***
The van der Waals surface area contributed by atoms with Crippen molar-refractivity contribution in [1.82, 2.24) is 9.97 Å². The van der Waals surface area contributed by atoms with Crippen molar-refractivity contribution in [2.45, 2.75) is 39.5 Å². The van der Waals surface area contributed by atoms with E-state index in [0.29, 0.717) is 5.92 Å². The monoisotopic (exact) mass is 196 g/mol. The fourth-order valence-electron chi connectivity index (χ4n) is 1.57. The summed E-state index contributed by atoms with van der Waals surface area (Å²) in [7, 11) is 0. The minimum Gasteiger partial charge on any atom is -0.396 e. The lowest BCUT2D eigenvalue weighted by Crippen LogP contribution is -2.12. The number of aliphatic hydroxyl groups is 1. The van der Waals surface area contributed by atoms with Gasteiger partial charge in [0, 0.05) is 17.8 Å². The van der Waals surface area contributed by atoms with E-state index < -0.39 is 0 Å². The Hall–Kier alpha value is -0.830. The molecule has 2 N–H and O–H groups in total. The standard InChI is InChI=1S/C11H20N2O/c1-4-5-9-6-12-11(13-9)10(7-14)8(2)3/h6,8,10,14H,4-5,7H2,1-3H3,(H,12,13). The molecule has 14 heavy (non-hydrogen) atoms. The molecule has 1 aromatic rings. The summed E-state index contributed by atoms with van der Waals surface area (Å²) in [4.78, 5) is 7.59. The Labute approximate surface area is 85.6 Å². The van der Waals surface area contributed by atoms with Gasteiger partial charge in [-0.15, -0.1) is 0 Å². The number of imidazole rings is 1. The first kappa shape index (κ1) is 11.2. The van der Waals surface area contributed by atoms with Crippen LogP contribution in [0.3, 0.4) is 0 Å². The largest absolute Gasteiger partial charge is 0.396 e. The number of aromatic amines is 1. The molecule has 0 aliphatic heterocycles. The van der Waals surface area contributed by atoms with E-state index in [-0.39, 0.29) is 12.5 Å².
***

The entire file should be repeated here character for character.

The van der Waals surface area contributed by atoms with Crippen molar-refractivity contribution in [1.82, 2.24) is 9.97 Å². The van der Waals surface area contributed by atoms with Crippen molar-refractivity contribution in [2.45, 2.75) is 39.5 Å². The van der Waals surface area contributed by atoms with E-state index in [0.29, 0.717) is 5.92 Å². The monoisotopic (exact) mass is 196 g/mol. The fourth-order valence-electron chi connectivity index (χ4n) is 1.57. The summed E-state index contributed by atoms with van der Waals surface area (Å²) in [7, 11) is 0. The minimum Gasteiger partial charge on any atom is -0.396 e. The lowest BCUT2D eigenvalue weighted by Crippen LogP contribution is -2.12. The number of aliphatic hydroxyl groups is 1. The van der Waals surface area contributed by atoms with Gasteiger partial charge in [0, 0.05) is 17.8 Å². The van der Waals surface area contributed by atoms with E-state index < -0.39 is 0 Å². The Hall–Kier alpha value is -0.830. The molecule has 2 N–H and O–H groups in total. The standard InChI is InChI=1S/C11H20N2O/c1-4-5-9-6-12-11(13-9)10(7-14)8(2)3/h6,8,10,14H,4-5,7H2,1-3H3,(H,12,13). The molecule has 14 heavy (non-hydrogen) atoms. The molecule has 1 aromatic rings. The summed E-state index contributed by atoms with van der Waals surface area (Å²) in [4.78, 5) is 7.59. The Labute approximate surface area is 85.6 Å². The van der Waals surface area contributed by atoms with Gasteiger partial charge in [-0.15, -0.1) is 0 Å². The number of imidazole rings is 1. The first kappa shape index (κ1) is 11.2. The van der Waals surface area contributed by atoms with Crippen LogP contribution in [0.3, 0.4) is 0 Å². The largest absolute Gasteiger partial charge is 0.396 e. The number of aromatic amines is 1. The molecule has 0 aliphatic heterocycles. The van der Waals surface area contributed by atoms with E-state index in [-0.39, 0.29) is 12.5 Å².